“He chose this channel of communication several months ago. He had more or less done the same thing during the last British and Lions tour in South Africa, and closer to us, after the recent defeat of the Springboks in Ireland,” Jutge said.

“We regret this behaviour because we, at World Rugby, have set up a system of communication and exchanges with the coaches, which works rather well.

“We are therefore very disappointed that he is using social networks to voice his reservations about the refereeing of this or that match. It’s counter-productive and totally inappropriate. But if he does, it’s because his federation authorises him to do so… It’s unfortunate…”

Jutge added that he had met with Barnes following the Boks’ 30-26 defeat to France in Marseille.

“Yes, we saw each other in London, where we recently debriefed the meetings of the autumn (Tests). All referees are affected by these attacks on referees in general, and Wayne Barnes last weekend,” he said.

“Because by doing so, Rassie Erasmus opens the door to violent behaviour and behind it, entire families are insulted and affected. It is extremely dangerous. But some people think that if the South African coach talks about a referee like that, they have the right to do it too…

“All the coaches on the international circuit know (the process to be followed to voice their concerns). 98 percent of coaches use it and send us their observations, which I then pass on to our referees, so that they are not surprised when they meet these same coaches.

“So, I don’t understand Rassie Erasmus’ attitude. (he pauses) What will be done to make him stop? I don’t know… It’s not part of my skills…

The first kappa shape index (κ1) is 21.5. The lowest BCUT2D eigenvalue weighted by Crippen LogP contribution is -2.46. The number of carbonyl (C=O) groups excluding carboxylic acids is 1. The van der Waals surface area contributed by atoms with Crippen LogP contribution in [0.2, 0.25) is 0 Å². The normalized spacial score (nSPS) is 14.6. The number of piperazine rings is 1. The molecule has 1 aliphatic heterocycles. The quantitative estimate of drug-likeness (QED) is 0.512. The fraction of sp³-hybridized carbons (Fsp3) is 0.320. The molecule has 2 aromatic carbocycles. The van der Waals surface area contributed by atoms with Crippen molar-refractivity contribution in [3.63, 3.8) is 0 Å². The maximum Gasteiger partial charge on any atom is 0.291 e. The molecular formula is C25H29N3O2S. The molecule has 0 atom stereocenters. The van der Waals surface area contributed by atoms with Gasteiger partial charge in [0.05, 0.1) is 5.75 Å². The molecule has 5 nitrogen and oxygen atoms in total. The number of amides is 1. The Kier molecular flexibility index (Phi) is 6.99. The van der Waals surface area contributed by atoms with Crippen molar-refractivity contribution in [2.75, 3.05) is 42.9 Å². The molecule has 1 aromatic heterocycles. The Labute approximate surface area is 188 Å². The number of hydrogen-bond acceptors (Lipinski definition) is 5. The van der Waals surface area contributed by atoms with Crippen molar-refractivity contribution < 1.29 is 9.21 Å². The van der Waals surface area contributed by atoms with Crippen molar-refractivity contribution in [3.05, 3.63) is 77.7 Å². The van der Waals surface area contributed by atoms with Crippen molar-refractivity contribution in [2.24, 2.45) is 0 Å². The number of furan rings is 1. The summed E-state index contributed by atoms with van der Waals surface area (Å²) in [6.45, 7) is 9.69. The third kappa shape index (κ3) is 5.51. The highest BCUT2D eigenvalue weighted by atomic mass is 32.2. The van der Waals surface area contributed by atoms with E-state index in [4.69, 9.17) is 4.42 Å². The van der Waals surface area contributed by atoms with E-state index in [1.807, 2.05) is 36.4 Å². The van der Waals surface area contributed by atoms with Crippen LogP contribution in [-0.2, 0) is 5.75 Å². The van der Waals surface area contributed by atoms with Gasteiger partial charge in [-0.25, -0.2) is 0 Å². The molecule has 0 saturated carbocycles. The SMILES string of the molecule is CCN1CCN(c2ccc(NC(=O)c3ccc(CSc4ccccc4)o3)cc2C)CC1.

“His attitude is a concern for World Rugby, and Rassie Erasmus’ peers do not share his way of doing things. It is contrary to our values, even if this word is sometimes overused. Erasmus does not serve his cause, and it is surprising to see him continue in this way.

“However, you could be told that Rassie Erasmus is an adult in his 50s who has every right to freely express his opinions… We totally agree. But there are things that, in my opinion, must be settled internally. These sensitive subjects cannot end up in the public square.”

Like myself the referee of the French test & his family have received threats & abuse. Apparently it’s partly due to my tweets which is totally unfounded.Tweets were not aimed at the officials,but to our 🇿![CDATA[]]>🇦fans on what we should do better. Have a go at me not the ref!! Tweets👇![CDATA[]]>🏿 pic.twitter.com/XYnrtjl091

— Rassie Erasmus (@RassieRugby) November 17, 2022

Having perhaps already been informed of his ban, Erasmus defended his posts with another tweet on Thursday evening before World Rugby’s statement was made public, where he uploaded screenshots of his previous posts and said: “Like myself, the referee of the French test (Wayne Barnes) & his family have received threats & abuse.

“Apparently it’s partly due to my tweets, which is totally unfounded. Tweets were not aimed at the officials, but to our SA fans on what we should do better. Have a go at me not the ref!!”